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Surgery for Chronic Thromboembolic Pulmonary Hypertension: Thromboendarterectomy of the Pulmonary Artery
Chronic thromboembolic pulmonary hypertension (CTEPH) is caused by proximal pulmonary artery thromboembolic occlusion or obstruction. Patients present with shortness of breath, early fatigue, and decreased exercise capacity. Once the obstruction sets in, it is accompanied by remodeling of the branches of the pulmonary artery. This causes pulmonary artery hypertension and subsequently leads to right ventricular (RV) dysfunction, which eventually leads to RV failure . The American Heart Association makes a class 1 recommendation that indicates CTEPH should be promptly evaluated for pulmonary endarterectomy, even if symptoms are mild .
Pulmonary thromboendarterectomy is a potentially curative surgery for CTEPH. The incidence is estimated to be between one and five percent among survivors of acute pulmonary embolism (PE) . However, diagnostic data from echocardiography and computed tomography (CT) scans done when PE is first diagnosed suggest that many patients with CTEPH have undiagnosed pulmonary hypertension. This may indicate that the first clinical presentation of CTEPH may present as acute PE . Apart from pulmonary embolism, hypercoagulable states may be the etiology of this disease.
Medical therapy is aimed at lowering the resistance of and pressure in pulmonary vessels. This includes vasodilators and drugs inducing remodeling of the vessels. It does improve symptoms such as exercise intolerance and oxygen desaturation. Medical therapy is not curative, and its effects are relatively modest . Surgery is the only definitive therapy for CTEPH, and pulmonary thromboendarterectomy is the surgical procedure of choice.
The authors present a case of CTEPH. The patient was a 35-year-old man presenting as an outpatient with complaints of severe progressive dyspnea. He was diagnosed with pulmonary embolism in the past and has been on anticoagulation for more than three years. He has had CT scans and chest x-rays in between. Multiple transthoracic echocardiograms have been performed with evidence of slowly declining right ventricular function. This time, he presented to the cardiac surgery service with a severely dilated and dysfunctional right ventricle. He had been on diuretics and vasodilator treatment but had mild to no improvement. After a thorough review, the authors decided to perform a pulmonary thromboembolectomy. The CT scan images show a dilated RV and intravenous contrast reflux in the inferior vena cava (Figures 1-4). The thrombus can be seen starting in the main pulmonary artery and almost completely occluding it. The thrombus extends into the bilateral pulmonary arteries.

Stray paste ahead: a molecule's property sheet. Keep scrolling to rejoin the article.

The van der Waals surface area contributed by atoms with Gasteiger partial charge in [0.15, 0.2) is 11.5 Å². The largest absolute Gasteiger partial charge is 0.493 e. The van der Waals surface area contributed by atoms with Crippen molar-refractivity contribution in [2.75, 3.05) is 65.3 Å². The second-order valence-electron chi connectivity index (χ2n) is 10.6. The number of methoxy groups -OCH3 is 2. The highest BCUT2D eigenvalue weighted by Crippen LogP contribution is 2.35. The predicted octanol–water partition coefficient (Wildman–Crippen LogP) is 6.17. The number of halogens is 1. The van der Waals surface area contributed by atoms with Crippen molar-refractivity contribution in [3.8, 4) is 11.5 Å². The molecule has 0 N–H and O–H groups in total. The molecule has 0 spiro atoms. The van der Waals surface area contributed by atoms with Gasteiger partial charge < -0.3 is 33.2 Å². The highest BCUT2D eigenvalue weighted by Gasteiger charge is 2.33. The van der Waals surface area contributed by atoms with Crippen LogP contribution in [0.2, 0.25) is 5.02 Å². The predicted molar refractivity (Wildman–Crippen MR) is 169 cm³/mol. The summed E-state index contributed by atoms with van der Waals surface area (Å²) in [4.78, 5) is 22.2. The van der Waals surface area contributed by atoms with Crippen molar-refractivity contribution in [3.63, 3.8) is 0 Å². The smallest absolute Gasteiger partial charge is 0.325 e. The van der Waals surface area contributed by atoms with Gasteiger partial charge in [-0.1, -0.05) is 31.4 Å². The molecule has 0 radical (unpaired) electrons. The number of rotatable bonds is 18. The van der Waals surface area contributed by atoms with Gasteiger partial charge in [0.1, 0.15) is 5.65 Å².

The authors stopped the patient’s oral anticoagulation preoperatively. During surgery the patient had general anesthesia induced, and a standard midline sternotomy was performed. After heparinization the patient was put on cardiopulmonary bypass with aorto-bicaval bypass. Before going on bypass, both pulmonary arteries were dissected laterally to the start of branching. A dilated RV and pulmonary arteries could be visualized (Figure 5). On the right side, the underside of the aorta and superior vena cava (SVC) were completely dissected to have a clear view of right pulmonary artery (RPA). Moderate hypothermia was induced in order to be prepared if the authors needed to decrease the flow.
After arresting the heart, the main pulmonary artery was opened and the incision was advanced to the left pulmonary artery (LPA). An endarterectomy plane was created (Figure 6), and the thrombus was circumferentially followed to the branches of LPA. The thrombus was extracted from the branches of the pulmonary arteries using gentle tension. The RPA incision was then extended posteriorly to the aorta and under the SVC. For this part of the procedure, the surgeon was standing on the left side of the patient. After creating the plane circumferentially, the thrombus was lifted and followed to the branches of the RPA. Saline irrigation was used to flush all the branches of pulmonary artery, and all debris was removed (Figure 7). The pulmonary valve and RV outflow tract were spared from the thrombus. The pulmonary artery was primarily closed. The patient was weaned off after adequate de-airing. The patient was decannulated and the incision was closed in a standard fashion.
The patient had an uneventful recovery and discharge. He was started on anticoagulation postoperatively, and continued on oral anticoagulation and medical treatment for pulmonary hypertension.
- Jaff MR, McMurtry MS, Archer SL, et al; American Heart Association Council on Cardiopulmonary, Critical Care, Perioperative and Resuscitation; American Heart Association Council on Peripheral Vascular Disease; American Heart Association Council on Arteriosclerosis, Thrombosis and Vascular Biology. Management of massive and submassive pulmonary embolism, iliofemoral deep vein thrombosis, and chronic thromboembolic pulmonary hypertension: a scientific statement from the American Heart Association. Circulation. 2011;123(16):1788-1830.
- Klok FA, van Kralingen KW, van Dijk AP, Heyning FH, Vliegen HW, Huisman MV. Prospective cardiopulmonary screening program to detect chronic thromboembolic pulmonary hypertension in patients after acute pulmonary embolism. Haematologica. 2010;95(6):970-975.
- Guérin L, Couturaud F, Parent F, et al. Prevalence of chronic thromboembolic pulmonary hypertension after acute pulmonary embolism. Thromb Haemost. 2014;112(3):598-605.
- Fedullo PF. Chronic thromboembolic pulmonary hypertension: medical treatment. https://www.uptodate.com/contents/chronic-thromboembolic-pulmonary-hypertension-medical-treatment. Updated February 15, 2018. Accessed December 10, 2018.